This is a short poem I’ve put together to model some of the examples from the National Curriculum for the Year 2 statutory requirement to teach “Adding the endings –ing, –ed, –er, –est and –y to words ending in –e with a consonant before it”, where the guidance is “The –e at the end of the root word is dropped before –ing, –ed, –er, –est, –y or any other suffix beginning with a vowel letter is added.”

Like this? Then consider buying a book of poetry by Michael RosenSteve Turner or Allan Ahlberg to read to your children.

This is a resource I put together to evidence the ITAF 2017 Maths statement for Greater Depth: “The pupil can recognise the relationships between addition and subtraction and can rewrite addition statements as simplified multiplication statements”.

As well as the questions above, there’s further challenge section with mixed number repeated addition such as 5 + 5 + 10 + 10 + 10 + 5 + 5, where the children have to think if they can use the 10 times table or the 5 times table.

## Idea 277: FREE Poem Resource for Teaching Adding ‘ies’ to words, ‘Dad’s Fries’

This is a very short, very silly poem I wrote that contains examples from the National Curriculum for the Year 2 statutory requirement to teach “Adding –es to nouns and verbs ending in –y”, where the guidance is “The y is changed to i before –es is added.”

Suggested ideas to use it are:

• Have children read the poem and see what they notice. Can you spot a spelling pattern that is prominent? What do you notice about the spelling words?
• Can you underline all the examples of the spelling pattern? (fries, worries, tries, flies, replies)
• Can you write any more examples of this spelling pattern that you know which aren’t in the poem?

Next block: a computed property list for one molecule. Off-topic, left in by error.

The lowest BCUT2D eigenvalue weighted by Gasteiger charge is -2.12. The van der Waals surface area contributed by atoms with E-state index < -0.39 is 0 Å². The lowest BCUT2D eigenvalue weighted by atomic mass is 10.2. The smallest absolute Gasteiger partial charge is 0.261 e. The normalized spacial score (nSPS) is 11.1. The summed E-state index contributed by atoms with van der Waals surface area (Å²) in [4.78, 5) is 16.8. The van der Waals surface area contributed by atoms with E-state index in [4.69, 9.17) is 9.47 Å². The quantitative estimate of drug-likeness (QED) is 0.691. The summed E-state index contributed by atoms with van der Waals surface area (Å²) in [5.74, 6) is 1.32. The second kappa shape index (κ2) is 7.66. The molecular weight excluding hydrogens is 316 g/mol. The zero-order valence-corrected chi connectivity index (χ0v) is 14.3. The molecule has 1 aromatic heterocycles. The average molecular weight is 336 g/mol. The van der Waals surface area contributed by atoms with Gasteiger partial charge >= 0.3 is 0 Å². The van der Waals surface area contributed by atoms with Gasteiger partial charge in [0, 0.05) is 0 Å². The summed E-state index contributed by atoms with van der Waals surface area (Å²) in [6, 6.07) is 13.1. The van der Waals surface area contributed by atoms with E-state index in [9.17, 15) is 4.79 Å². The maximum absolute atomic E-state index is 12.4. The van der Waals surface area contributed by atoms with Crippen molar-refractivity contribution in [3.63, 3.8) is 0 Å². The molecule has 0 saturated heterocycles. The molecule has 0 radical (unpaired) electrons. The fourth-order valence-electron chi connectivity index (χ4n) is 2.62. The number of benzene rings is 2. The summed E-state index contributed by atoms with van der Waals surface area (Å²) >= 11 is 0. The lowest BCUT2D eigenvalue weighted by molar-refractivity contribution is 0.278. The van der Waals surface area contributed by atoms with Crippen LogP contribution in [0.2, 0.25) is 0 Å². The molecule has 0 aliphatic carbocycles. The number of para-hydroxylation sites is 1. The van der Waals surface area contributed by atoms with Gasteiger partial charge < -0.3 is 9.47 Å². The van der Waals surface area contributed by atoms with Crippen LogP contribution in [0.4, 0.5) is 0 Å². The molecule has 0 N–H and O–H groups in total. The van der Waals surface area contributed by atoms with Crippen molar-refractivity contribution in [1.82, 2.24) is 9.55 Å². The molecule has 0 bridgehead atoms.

• Can you copy a line from the poem, making sure to spell the focus words correctly each time?
• Can you write your own poem or silly sentences using the focus words?
• Can you ‘pyramid write’ the words we are focusing on today?
• Can you ‘say it silly’ with these words and actually say out loud the ‘i-e-s’ sound just so you remember to write it?

Like this? Then consider buying a book of poetry by Michael RosenSteve Turner or Allan Ahlberg to read to your children.

## Idea 276: FREE Poem Resource for Modelling Doubling Consonants When Adding Suffix, ‘Runner Bunny’

This is a short poem I put together that uses lots of examples from the National Curriculum to teach one of the statutory requirements listed for Year 2, namely “Adding –ing, –ed, –er, –est and –y to words of one syllable ending in a single consonant letter after a single vowel letter”, where the guidance is “The last consonant letter of the root word is doubled to keep the /æ/, /ɛ/, /ɪ/, /ɒ/ and /ʌ/ sound (i.e. to keep the vowel ‘short’).”

Like this? Then consider buying a book of poetry by Michael RosenSteve Turner or Allan Ahlberg to read to your children.

## Idea 275: FREE Poem Resource for Teaching Suffixes -ness, -ment, -ful, -less, -ly ‘Recipe for a Teacher’

I saw a great idea for writing a recipe-type poem for friendship the other day as a way to evidence the ITAF 2017 statement that the pupil is “adding suffixes to spell some words correctly in their writing e.g. –ment, –ness, –ful, –less, –ly” and I thought it might work equally well with a poem for a teacher.